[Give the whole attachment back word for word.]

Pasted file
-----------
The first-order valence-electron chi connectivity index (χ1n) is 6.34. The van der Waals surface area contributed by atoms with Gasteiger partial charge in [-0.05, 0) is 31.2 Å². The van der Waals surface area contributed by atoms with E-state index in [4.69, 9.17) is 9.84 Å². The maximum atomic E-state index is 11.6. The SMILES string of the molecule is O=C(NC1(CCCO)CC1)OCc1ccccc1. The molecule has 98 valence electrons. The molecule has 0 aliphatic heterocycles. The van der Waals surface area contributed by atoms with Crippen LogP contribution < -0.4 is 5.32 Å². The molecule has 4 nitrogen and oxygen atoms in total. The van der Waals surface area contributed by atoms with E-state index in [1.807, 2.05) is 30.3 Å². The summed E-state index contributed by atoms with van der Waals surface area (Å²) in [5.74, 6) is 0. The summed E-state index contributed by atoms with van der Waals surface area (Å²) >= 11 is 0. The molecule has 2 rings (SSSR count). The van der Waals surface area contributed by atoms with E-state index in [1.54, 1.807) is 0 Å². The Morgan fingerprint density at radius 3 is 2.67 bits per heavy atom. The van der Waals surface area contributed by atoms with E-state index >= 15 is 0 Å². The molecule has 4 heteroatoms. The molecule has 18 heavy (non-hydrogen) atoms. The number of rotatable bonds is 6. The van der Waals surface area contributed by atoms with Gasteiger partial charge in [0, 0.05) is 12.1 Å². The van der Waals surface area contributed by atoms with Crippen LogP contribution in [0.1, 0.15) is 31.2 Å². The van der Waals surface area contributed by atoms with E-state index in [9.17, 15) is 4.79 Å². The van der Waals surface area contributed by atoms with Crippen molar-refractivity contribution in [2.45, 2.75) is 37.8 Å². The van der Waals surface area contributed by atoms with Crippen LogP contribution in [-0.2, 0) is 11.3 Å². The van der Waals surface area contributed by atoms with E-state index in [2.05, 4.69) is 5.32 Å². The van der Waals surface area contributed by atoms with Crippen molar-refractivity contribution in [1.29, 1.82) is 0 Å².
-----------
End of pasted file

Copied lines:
The first-order valence-electron chi connectivity index (χ1n) is 6.34. The van der Waals surface area contributed by atoms with Gasteiger partial charge in [-0.05, 0) is 31.2 Å². The van der Waals surface area contributed by atoms with E-state index in [4.69, 9.17) is 9.84 Å². The maximum atomic E-state index is 11.6. The SMILES string of the molecule is O=C(NC1(CCCO)CC1)OCc1ccccc1. The molecule has 98 valence electrons. The molecule has 0 aliphatic heterocycles. The van der Waals surface area contributed by atoms with Crippen LogP contribution < -0.4 is 5.32 Å². The molecule has 4 nitrogen and oxygen atoms in total. The van der Waals surface area contributed by atoms with E-state index in [1.807, 2.05) is 30.3 Å². The summed E-state index contributed by atoms with van der Waals surface area (Å²) in [5.74, 6) is 0. The summed E-state index contributed by atoms with van der Waals surface area (Å²) >= 11 is 0. The molecule has 2 rings (SSSR count). The van der Waals surface area contributed by atoms with E-state index in [1.54, 1.807) is 0 Å². The Morgan fingerprint density at radius 3 is 2.67 bits per heavy atom. The van der Waals surface area contributed by atoms with E-state index >= 15 is 0 Å². The molecule has 4 heteroatoms. The molecule has 18 heavy (non-hydrogen) atoms. The number of rotatable bonds is 6. The van der Waals surface area contributed by atoms with Gasteiger partial charge in [0, 0.05) is 12.1 Å². The van der Waals surface area contributed by atoms with Crippen LogP contribution in [0.1, 0.15) is 31.2 Å². The van der Waals surface area contributed by atoms with E-state index in [9.17, 15) is 4.79 Å². The van der Waals surface area contributed by atoms with Crippen molar-refractivity contribution in [2.45, 2.75) is 37.8 Å². The van der Waals surface area contributed by atoms with Crippen LogP contribution in [-0.2, 0) is 11.3 Å². The van der Waals surface area contributed by atoms with E-state index in [2.05, 4.69) is 5.32 Å². The van der Waals surface area contributed by atoms with Crippen molar-refractivity contribution in [1.29, 1.82) is 0 Å².